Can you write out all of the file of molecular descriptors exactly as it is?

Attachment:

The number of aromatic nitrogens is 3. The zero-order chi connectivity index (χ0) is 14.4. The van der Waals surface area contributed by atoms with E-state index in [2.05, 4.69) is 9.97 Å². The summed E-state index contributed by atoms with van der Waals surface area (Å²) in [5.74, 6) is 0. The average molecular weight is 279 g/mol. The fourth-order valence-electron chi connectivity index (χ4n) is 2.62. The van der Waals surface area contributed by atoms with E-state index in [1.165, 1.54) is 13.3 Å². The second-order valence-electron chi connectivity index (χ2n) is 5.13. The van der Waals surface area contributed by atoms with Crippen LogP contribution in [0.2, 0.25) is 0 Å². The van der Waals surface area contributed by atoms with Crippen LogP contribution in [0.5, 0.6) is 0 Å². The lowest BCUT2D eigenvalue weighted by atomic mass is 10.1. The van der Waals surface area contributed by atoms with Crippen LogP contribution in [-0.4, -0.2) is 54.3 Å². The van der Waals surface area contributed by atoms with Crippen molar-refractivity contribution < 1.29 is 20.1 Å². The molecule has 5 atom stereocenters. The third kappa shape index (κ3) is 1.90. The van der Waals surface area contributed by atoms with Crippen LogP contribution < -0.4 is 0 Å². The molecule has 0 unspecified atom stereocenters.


The number of aromatic nitrogens is 3. The zero-order chi connectivity index (χ0) is 14.4. The van der Waals surface area contributed by atoms with E-state index in [2.05, 4.69) is 9.97 Å². The summed E-state index contributed by atoms with van der Waals surface area (Å²) in [5.74, 6) is 0. The average molecular weight is 279 g/mol. The fourth-order valence-electron chi connectivity index (χ4n) is 2.62. The van der Waals surface area contributed by atoms with E-state index in [1.165, 1.54) is 13.3 Å². The second-order valence-electron chi connectivity index (χ2n) is 5.13. The van der Waals surface area contributed by atoms with Crippen LogP contribution in [0.2, 0.25) is 0 Å². The van der Waals surface area contributed by atoms with Crippen LogP contribution in [0.5, 0.6) is 0 Å². The lowest BCUT2D eigenvalue weighted by atomic mass is 10.1. The van der Waals surface area contributed by atoms with Crippen LogP contribution in [-0.4, -0.2) is 54.3 Å². The van der Waals surface area contributed by atoms with Crippen molar-refractivity contribution < 1.29 is 20.1 Å². The molecule has 5 atom stereocenters. The third kappa shape index (κ3) is 1.90. The van der Waals surface area contributed by atoms with Crippen LogP contribution < -0.4 is 0 Å². The molecule has 0 unspecified atom stereocenters.